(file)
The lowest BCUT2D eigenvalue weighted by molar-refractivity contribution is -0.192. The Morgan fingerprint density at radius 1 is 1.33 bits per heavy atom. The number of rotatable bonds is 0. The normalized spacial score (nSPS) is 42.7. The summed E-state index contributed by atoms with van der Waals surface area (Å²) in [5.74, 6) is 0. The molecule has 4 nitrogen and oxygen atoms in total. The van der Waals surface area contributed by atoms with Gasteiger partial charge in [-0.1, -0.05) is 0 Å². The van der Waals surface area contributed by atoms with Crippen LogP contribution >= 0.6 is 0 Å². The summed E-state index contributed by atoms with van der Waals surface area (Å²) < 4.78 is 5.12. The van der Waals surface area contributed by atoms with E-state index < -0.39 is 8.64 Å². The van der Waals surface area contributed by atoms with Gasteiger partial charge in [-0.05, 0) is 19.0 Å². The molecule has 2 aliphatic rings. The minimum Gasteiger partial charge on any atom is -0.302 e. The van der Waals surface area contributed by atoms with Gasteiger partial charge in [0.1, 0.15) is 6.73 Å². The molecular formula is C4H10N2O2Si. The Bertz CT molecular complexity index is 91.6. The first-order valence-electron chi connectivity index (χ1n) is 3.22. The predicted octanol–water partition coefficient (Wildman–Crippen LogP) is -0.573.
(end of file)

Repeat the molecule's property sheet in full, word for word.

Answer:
The lowest BCUT2D eigenvalue weighted by molar-refractivity contribution is -0.192. The Morgan fingerprint density at radius 1 is 1.33 bits per heavy atom. The number of rotatable bonds is 0. The normalized spacial score (nSPS) is 42.7. The summed E-state index contributed by atoms with van der Waals surface area (Å²) in [5.74, 6) is 0. The molecule has 4 nitrogen and oxygen atoms in total. The van der Waals surface area contributed by atoms with Gasteiger partial charge in [-0.1, -0.05) is 0 Å². The van der Waals surface area contributed by atoms with Crippen LogP contribution >= 0.6 is 0 Å². The summed E-state index contributed by atoms with van der Waals surface area (Å²) < 4.78 is 5.12. The van der Waals surface area contributed by atoms with E-state index < -0.39 is 8.64 Å². The van der Waals surface area contributed by atoms with Gasteiger partial charge in [-0.05, 0) is 19.0 Å². The molecule has 2 aliphatic rings. The minimum Gasteiger partial charge on any atom is -0.302 e. The van der Waals surface area contributed by atoms with Gasteiger partial charge in [0.1, 0.15) is 6.73 Å². The molecular formula is C4H10N2O2Si. The Bertz CT molecular complexity index is 91.6. The first-order valence-electron chi connectivity index (χ1n) is 3.22. The predicted octanol–water partition coefficient (Wildman–Crippen LogP) is -0.573.